Cases reported "Intracranial Hypertension"

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11/18. Persistent intracranial hypertension caused by superior sagittal sinus stenosis following depressed skull fracture. Case report and review of the literature.

    intracranial hypertension caused by a compound depressed skull fracture on the posterior part of the superior sagittal sinus is a rare condition, and nonspecific symptoms and signs can delay appropriate diagnosis and treatment. The authors report on a case of intracranial hypertension that persisted despite conservative treatment, including anticoagulation therapy, which did not improve severe flow disturbance related to the venous sinus compression. Management of this rare condition is discussed and the literature is reviewed.
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ranking = 1
keywords = skull fracture, skull, fracture
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12/18. Rotating distraction osteogenesis in a child with secondary craniosyntostosis.

    Distraction osteogenesis has been acknowledged as a most effective surgical method to maximize intracranial space in patients with craniosynostosis by progressive displacement of the skull flap. However, it is difficult to control the growth direction of the skull flap even with application of four distraction bars. The authors of this study performed a cranioplasty procedure in a four-year-old girl with brachicephalic microcephaly, who showed a high lumbar puncture pressure of 21 cm H2O. After bilateral frontal craniectomy, the frontal bone and the midline of the superior orbital bone were fixed with a single wire, thus converting the linear displacement of distraction to a rotation flap and raising the skull flap superiorly. This rotational distraction osteogenesis resulted in a longer distance of distraction and upward rotation of the frontal skull flap with only two distraction bars. The authors suggest that rotating distraction osteogenesis has several merits: lesser depression of the bone flap, longer distance of distraction, and it is simpler and more economic than linear distraction. We also advocate that more aggressive surgical procedures should be considered for even older children with high intracranial pressure.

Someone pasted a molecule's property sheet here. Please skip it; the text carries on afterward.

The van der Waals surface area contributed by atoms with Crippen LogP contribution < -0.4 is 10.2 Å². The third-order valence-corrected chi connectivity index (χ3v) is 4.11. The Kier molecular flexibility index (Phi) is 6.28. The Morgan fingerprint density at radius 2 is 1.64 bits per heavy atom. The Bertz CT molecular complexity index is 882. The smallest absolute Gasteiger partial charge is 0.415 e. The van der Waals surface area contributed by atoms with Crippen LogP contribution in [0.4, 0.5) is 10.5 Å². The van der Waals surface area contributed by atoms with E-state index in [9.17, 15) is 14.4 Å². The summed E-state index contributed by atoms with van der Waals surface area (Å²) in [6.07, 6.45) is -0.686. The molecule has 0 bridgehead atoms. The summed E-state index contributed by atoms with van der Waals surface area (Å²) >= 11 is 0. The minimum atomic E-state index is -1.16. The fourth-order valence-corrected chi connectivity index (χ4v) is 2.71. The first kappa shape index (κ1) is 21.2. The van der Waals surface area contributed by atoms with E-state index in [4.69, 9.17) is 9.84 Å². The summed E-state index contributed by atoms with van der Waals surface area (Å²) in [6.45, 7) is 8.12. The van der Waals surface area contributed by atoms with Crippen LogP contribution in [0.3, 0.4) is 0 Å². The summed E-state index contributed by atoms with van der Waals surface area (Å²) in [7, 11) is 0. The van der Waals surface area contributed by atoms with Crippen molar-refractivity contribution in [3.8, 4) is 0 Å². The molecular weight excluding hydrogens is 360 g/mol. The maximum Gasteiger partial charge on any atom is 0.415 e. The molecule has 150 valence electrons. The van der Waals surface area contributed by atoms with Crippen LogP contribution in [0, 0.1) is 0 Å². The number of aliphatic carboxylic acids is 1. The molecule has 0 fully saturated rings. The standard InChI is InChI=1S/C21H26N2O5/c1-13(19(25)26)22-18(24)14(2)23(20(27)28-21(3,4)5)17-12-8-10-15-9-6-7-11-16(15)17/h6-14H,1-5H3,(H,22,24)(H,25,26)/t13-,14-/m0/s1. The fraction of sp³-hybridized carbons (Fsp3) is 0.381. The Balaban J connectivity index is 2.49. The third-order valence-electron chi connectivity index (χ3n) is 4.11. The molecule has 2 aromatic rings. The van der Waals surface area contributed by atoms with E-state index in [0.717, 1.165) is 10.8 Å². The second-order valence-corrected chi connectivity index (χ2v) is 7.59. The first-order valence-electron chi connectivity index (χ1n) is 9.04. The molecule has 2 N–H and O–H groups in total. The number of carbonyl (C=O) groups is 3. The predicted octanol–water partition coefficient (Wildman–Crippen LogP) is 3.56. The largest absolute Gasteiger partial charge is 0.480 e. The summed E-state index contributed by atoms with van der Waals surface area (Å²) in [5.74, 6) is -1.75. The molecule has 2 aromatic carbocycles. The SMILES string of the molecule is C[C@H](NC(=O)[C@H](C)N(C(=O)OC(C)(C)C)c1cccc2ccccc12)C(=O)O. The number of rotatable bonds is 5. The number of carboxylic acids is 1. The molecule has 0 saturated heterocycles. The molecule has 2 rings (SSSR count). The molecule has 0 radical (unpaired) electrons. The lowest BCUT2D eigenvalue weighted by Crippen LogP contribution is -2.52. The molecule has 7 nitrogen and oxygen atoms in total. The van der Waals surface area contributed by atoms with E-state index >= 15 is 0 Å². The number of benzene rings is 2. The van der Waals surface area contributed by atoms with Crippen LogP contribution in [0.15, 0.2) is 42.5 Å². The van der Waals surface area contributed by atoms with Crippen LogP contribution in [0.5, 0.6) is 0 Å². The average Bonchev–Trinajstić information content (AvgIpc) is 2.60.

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ranking = 0.0083859782316513
keywords = skull
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13/18. Gorham's disease of skull base and cervical spine--confusing picture in a two year old.

    The unusual presentation of Gorham's disease of skull base and cervical spine in a two-year-old female child with radiological signs mimicking those of raised intracranial pressure is discussed. The differential diagnosis consists of skull base tumours, meningitis, osteomyelitis of the base of skull, congenital hydrocephalaus and congenital syndromes involving the skull base. Pathologically it can be very difficult to differentiate it from lymphangioma of the bone. Difficulty in establishing the diagnosis is discussed along with failure of radiotherapy and palmidronate therapy to cause arrest of the disease process and failure of surgery to provide stabilisation. We describe the course of the disease in this child over the period of last eight years. To the best of our knowledge this is the youngest case of Gorham's described so far.
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ranking = 0.016771956463303
keywords = skull
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14/18. Delayed pneumocephalus following shunting for hydrocephalus.

    Delayed pneumocephalus is a rare but well-reported complication of cerebrospinal fluid diversion procedures. In most cases the air enters the intracranial cavity via a skull base defect. We report a case of hydrocephalus secondary to aqueduct stenosis. The patient developed pneumocephalus 2 months after successful placement of a ventriculoperitoneal shunt. We describe an attempt at endoscopic diagnosis and repair of the fistula. This was unsuccessful, presumably because the defect was too small to localize even with the use of intrathecal fluorescein. We subsequently performed a conventional craniotomy and anterior fossa repair with placement of an antisiphon device. We suggest that in certain cases, when patients present with long-standing hydrocephalus, it may be advisable to insert either a high-pressure valve or antisiphon device as a primary measure.
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ranking = 0.0020964945579128
keywords = skull
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15/18. Depressed skull fracture overlying the superior sagittal sinus as a cause of benign intracranial hypertension. Case report.